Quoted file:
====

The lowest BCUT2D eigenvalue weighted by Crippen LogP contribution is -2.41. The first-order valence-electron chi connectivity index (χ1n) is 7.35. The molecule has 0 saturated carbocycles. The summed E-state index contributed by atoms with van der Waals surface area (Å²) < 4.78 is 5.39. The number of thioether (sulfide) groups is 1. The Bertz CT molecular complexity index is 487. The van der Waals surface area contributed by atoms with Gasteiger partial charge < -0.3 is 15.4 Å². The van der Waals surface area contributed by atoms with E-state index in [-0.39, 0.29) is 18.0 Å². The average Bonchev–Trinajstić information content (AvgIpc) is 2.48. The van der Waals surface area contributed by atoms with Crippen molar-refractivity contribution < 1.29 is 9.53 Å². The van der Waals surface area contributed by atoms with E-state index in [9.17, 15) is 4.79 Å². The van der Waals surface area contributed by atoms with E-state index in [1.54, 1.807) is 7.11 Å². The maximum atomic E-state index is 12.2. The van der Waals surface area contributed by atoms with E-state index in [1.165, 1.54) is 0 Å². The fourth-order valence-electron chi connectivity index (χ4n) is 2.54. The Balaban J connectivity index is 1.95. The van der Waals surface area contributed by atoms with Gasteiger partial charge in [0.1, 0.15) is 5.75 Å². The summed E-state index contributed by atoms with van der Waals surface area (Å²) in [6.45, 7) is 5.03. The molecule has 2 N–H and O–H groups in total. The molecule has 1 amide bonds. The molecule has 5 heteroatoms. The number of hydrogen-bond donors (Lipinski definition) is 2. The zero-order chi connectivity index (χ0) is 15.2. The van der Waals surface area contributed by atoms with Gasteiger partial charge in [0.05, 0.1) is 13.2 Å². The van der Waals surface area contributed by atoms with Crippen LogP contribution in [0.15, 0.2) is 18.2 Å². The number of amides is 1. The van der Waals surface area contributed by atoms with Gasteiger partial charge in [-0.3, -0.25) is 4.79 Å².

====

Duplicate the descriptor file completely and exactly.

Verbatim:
The lowest BCUT2D eigenvalue weighted by Crippen LogP contribution is -2.41. The first-order valence-electron chi connectivity index (χ1n) is 7.35. The molecule has 0 saturated carbocycles. The summed E-state index contributed by atoms with van der Waals surface area (Å²) < 4.78 is 5.39. The number of thioether (sulfide) groups is 1. The Bertz CT molecular complexity index is 487. The van der Waals surface area contributed by atoms with Gasteiger partial charge < -0.3 is 15.4 Å². The van der Waals surface area contributed by atoms with E-state index in [-0.39, 0.29) is 18.0 Å². The average Bonchev–Trinajstić information content (AvgIpc) is 2.48. The van der Waals surface area contributed by atoms with Crippen molar-refractivity contribution < 1.29 is 9.53 Å². The van der Waals surface area contributed by atoms with E-state index in [9.17, 15) is 4.79 Å². The van der Waals surface area contributed by atoms with E-state index in [1.54, 1.807) is 7.11 Å². The maximum atomic E-state index is 12.2. The van der Waals surface area contributed by atoms with E-state index in [1.165, 1.54) is 0 Å². The fourth-order valence-electron chi connectivity index (χ4n) is 2.54. The Balaban J connectivity index is 1.95. The van der Waals surface area contributed by atoms with Gasteiger partial charge in [0.1, 0.15) is 5.75 Å². The summed E-state index contributed by atoms with van der Waals surface area (Å²) in [6.45, 7) is 5.03. The molecule has 2 N–H and O–H groups in total. The molecule has 1 amide bonds. The molecule has 5 heteroatoms. The number of hydrogen-bond donors (Lipinski definition) is 2. The zero-order chi connectivity index (χ0) is 15.2. The van der Waals surface area contributed by atoms with Gasteiger partial charge in [0.05, 0.1) is 13.2 Å². The van der Waals surface area contributed by atoms with Crippen LogP contribution in [0.15, 0.2) is 18.2 Å². The number of amides is 1. The van der Waals surface area contributed by atoms with Gasteiger partial charge in [-0.3, -0.25) is 4.79 Å².